Looking Back At Our Valuable Investments

Written by Suneet Chopra | Updated: Nov 9 2003, 05:30am hrs
Nearly five years ago, in this column, on June 20, 1999, to be precise, I had prepared three lists of artists. The top ten of the 20th century, the living top 10, and 21st century hopefuls.

It would be interesting to see how they fare today. The living top 10 were Ganesh Pyne, MF Husain, Anjolie Ela Menon, Francis Newton Souza, VS Gaitonde, Bikash Bhattacharya, Manjit Bawa, SH Raza, Akbar Padamsee and Tyeb Mehta.

Dialogue: An oil on canvas by Paresh Maity
This reads very much like a bluechip list for a collector today. One can, of course, see a few ups and downs. MF Husain has seen a rise in the demand for his work and Tyeb Mehta sales that have made history. Souza has more than held his ground.

Padamsee too has become very much part of the backbone of our investible art, as we noted in this column a couple of weeks back. Gaitonde too, is more in demand than ever before.

Raza, Pyne and Anjolie Ela Menon are going through a slightly dull phase now, largely for want of proper projection and the high expectations of returns harboured by buyers. This happens to good artists every now and then. However, in the case of both Bikash Bhattacharya and Manjit Bawa, the trough is genuine and for a different reason. Both artists are ready for a change but it has not materialised yet. Once it does, their sales ought to pick up.

Of the hopefuls of the 21st century, Ram Kumar, Arpita Singh and Krishen Khanna have picked up in the auction market. Arpana Caur, Paresh Maity and Sanjay Bhattacharya have also fared well enough in the global auction scene.

Vivan Sundarams work seems to have suffered a setback recently only because the artist does installations almost exclusively nowadays. This affects the market for his paintings, as his work is yet to be recognised as bluechip for investment despite its quality. Similarly, Neeraj Goswami suffers because of slow pace of production, which will be of enormous benefit to his collectors in future but is of not much use in projecting the artist today. For that, both quantity and quality are needed. That is where Maity has managed to upstage many of his colleagues despite their painterly qualities.

Manu Parekh, Chittrovanu Mazumdar and Sanjay Bhattacharya are in the process of change and collectors are watching this development carefully. But in essence, the lists evolved in 1999 have stood the test of time.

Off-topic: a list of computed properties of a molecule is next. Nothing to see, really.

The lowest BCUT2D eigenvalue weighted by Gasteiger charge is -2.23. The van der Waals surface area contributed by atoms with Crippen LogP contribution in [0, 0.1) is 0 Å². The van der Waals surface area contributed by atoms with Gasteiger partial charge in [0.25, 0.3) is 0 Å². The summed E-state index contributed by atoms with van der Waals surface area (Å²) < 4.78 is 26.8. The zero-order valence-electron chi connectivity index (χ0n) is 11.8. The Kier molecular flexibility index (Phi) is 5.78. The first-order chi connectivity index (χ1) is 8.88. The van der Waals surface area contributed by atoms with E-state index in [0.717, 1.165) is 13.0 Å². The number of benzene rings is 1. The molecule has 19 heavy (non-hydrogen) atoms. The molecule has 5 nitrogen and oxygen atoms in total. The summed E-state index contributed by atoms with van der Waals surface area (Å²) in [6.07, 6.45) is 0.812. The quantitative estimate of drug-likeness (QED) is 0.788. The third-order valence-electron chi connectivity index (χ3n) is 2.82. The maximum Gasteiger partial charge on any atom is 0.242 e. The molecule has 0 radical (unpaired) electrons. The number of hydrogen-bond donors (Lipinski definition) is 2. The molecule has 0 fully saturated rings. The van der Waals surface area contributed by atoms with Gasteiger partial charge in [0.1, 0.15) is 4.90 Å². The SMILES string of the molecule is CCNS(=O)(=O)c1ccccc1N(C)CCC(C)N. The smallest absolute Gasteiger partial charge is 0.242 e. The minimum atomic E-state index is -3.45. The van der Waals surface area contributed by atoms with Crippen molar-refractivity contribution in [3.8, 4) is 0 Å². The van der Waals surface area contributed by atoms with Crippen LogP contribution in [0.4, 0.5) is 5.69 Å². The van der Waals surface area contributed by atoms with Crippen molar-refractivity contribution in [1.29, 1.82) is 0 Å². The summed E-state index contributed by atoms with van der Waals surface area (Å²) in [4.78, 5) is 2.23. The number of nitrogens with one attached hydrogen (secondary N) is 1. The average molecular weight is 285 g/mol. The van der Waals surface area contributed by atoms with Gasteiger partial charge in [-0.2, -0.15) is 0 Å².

From our present perspective, we can say that a steady market exists for Ram Kumar, Arpita Singh and Arpana Caur. Their works are clearly bordering on bluechip investment. Paresh Maity, Chitrovanu Majumdar, Sanjay Bhattacharya and Krishen Khanna are safe-enough bets.

Manu Parekh, Vivan Sundaram and Neeraj Goswami are already collectors favourites but their market is still limited to those who know what art is about. I would have expected Manu Parekhs work to have caught on more, but I feel that somehow there is some hesitation among buyers about his work. I personally feel that since 2000, his work has advanced considerably from the angle of treatment, but it has lost its old radicalism.

Perhaps people do not forgive old radicals mellowing with age too easily. Krishen Khanna too shares that problem with Manu Parekh. Peoples expectations die hard and artists who have come to light on a radical plank ought to be aware of this and live up to it.

So, in essence, the perception hammered out in 1999 still stands firm today. This is partly because art as investment is not a fashion, it is based on preserving trends. Secondly, the artists whose names emerged as the result of an analysis that was concrete, have all got staying power.

Thirdly, while one or other in each list may have forged ahead or slumped back, the teams, as a whole, have pulled together, without anyone going too far ahead or falling too far back. So, in essence, the structure of our art worth investing in prevails and our investment is safe.